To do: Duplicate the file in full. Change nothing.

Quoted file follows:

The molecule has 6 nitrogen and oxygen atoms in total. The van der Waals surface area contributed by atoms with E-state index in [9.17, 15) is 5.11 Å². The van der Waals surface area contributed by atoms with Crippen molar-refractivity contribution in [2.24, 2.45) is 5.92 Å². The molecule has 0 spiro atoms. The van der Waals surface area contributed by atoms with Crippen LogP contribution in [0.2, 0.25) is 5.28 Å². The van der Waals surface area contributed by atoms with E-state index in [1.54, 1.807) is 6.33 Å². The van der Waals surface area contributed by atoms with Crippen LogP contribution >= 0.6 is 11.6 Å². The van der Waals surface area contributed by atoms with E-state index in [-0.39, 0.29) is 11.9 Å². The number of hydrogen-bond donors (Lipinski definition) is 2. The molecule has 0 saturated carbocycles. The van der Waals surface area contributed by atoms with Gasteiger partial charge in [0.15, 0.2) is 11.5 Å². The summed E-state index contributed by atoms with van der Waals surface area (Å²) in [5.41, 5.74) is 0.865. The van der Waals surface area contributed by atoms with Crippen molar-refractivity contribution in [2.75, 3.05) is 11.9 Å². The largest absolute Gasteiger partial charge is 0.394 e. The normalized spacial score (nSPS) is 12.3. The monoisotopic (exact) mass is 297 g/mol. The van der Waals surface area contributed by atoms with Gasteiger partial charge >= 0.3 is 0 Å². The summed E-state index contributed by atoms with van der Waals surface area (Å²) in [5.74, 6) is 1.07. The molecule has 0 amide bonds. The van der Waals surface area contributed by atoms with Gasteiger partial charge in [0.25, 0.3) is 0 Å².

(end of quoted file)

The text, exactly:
The molecule has 6 nitrogen and oxygen atoms in total. The van der Waals surface area contributed by atoms with E-state index in [9.17, 15) is 5.11 Å². The van der Waals surface area contributed by atoms with Crippen molar-refractivity contribution in [2.24, 2.45) is 5.92 Å². The molecule has 0 spiro atoms. The van der Waals surface area contributed by atoms with Crippen LogP contribution in [0.2, 0.25) is 5.28 Å². The van der Waals surface area contributed by atoms with E-state index in [1.54, 1.807) is 6.33 Å². The van der Waals surface area contributed by atoms with Crippen LogP contribution >= 0.6 is 11.6 Å². The van der Waals surface area contributed by atoms with E-state index in [-0.39, 0.29) is 11.9 Å². The number of hydrogen-bond donors (Lipinski definition) is 2. The molecule has 0 saturated carbocycles. The van der Waals surface area contributed by atoms with Gasteiger partial charge in [0.15, 0.2) is 11.5 Å². The summed E-state index contributed by atoms with van der Waals surface area (Å²) in [5.41, 5.74) is 0.865. The van der Waals surface area contributed by atoms with Crippen molar-refractivity contribution in [2.75, 3.05) is 11.9 Å². The largest absolute Gasteiger partial charge is 0.394 e. The normalized spacial score (nSPS) is 12.3. The monoisotopic (exact) mass is 297 g/mol. The van der Waals surface area contributed by atoms with Gasteiger partial charge >= 0.3 is 0 Å². The summed E-state index contributed by atoms with van der Waals surface area (Å²) in [5.74, 6) is 1.07. The molecule has 0 amide bonds. The van der Waals surface area contributed by atoms with Gasteiger partial charge in [0.25, 0.3) is 0 Å².